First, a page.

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Impact of donor and recipient race on survival after hepatitis C-related liver transplantation.

Layden JE, Cotler SJ, Grim SA, Fischer MJ, Lucey MR, Clark NM. Impact of donor and recipient race on survival after hepatitis C-related liver transplantation. Transplantation. 2012 Feb 27; 93(4):444-9.

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Abstract:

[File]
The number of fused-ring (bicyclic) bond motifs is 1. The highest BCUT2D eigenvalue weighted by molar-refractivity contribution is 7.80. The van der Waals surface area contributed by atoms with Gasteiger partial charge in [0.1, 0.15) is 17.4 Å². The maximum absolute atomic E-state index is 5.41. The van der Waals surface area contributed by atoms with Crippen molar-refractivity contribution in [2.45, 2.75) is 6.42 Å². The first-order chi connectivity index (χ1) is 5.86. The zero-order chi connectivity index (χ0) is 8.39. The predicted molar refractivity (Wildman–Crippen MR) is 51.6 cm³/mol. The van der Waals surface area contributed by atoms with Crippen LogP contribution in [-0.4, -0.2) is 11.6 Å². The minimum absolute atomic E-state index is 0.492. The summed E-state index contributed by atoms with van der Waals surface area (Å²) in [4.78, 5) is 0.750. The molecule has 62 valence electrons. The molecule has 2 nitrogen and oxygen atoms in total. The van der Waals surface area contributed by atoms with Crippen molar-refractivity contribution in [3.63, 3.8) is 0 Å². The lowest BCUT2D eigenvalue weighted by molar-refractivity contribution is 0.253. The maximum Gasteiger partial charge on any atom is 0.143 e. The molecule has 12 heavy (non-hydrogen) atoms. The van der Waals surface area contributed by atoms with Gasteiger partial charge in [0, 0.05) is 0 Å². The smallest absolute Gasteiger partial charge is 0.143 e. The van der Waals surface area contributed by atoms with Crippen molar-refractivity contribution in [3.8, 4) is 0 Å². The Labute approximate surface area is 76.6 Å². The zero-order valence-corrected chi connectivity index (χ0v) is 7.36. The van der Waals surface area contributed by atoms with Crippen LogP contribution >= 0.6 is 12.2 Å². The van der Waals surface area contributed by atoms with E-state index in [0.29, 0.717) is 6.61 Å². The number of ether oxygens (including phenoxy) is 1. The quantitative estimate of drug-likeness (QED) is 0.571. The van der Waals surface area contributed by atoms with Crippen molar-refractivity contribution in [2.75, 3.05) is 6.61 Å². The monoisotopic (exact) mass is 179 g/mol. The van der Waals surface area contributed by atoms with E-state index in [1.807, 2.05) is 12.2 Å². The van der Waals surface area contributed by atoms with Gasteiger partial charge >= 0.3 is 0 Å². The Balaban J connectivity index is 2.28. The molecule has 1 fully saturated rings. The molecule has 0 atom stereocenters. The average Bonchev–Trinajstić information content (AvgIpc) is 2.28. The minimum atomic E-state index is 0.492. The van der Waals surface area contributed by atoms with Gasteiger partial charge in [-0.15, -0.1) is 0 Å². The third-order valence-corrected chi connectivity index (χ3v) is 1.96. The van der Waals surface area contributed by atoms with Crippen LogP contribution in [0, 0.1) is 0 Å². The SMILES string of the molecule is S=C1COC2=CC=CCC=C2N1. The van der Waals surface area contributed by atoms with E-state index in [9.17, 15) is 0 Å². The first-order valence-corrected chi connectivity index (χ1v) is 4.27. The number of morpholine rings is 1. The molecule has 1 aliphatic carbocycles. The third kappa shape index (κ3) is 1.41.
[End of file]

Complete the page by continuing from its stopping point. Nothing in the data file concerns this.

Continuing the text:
BACKGROUND: Both donor and recipient race impact outcomes after liver transplantation (LT), especially for hepatitis C virus (HCV). The interaction and simultaneous impact of both on patient survival is not clearly defined. The purpose of this study was to examine the impact of donor and recipient race on recipient and graft survival after HCV-related LT using the United Network for Organ Sharing database. METHODS: A total of 16,053 recipients (75.5% white, 9.3% black, and 15.2% Hispanic) who underwent primary LT for HCV between 1998 and 2008 were included. Cox regression models were used to assess the association between recipient/donor race and patient survival. RESULTS: A significant interaction between donor and recipient race was noted (P = 0.01). Black recipients with white donors had a higher risk of patient mortality (adjusted hazard ratio, 1.66; 95% confidence interval, 1.47-1.87) compared with that of white recipients with white donors. In contrast, the pairing of Hispanic recipients with black donors was associated with a lower risk of recipient mortality compared with that of white recipients with white donors (adjusted hazard ratio, 0.64; 95% confidence interval, 0.46-0.87). Similar results were noted for graft failure. CONCLUSION: In conclusion, the impact of donor and recipient race on patient survival varies substantially by the matching of recipient/donor race.





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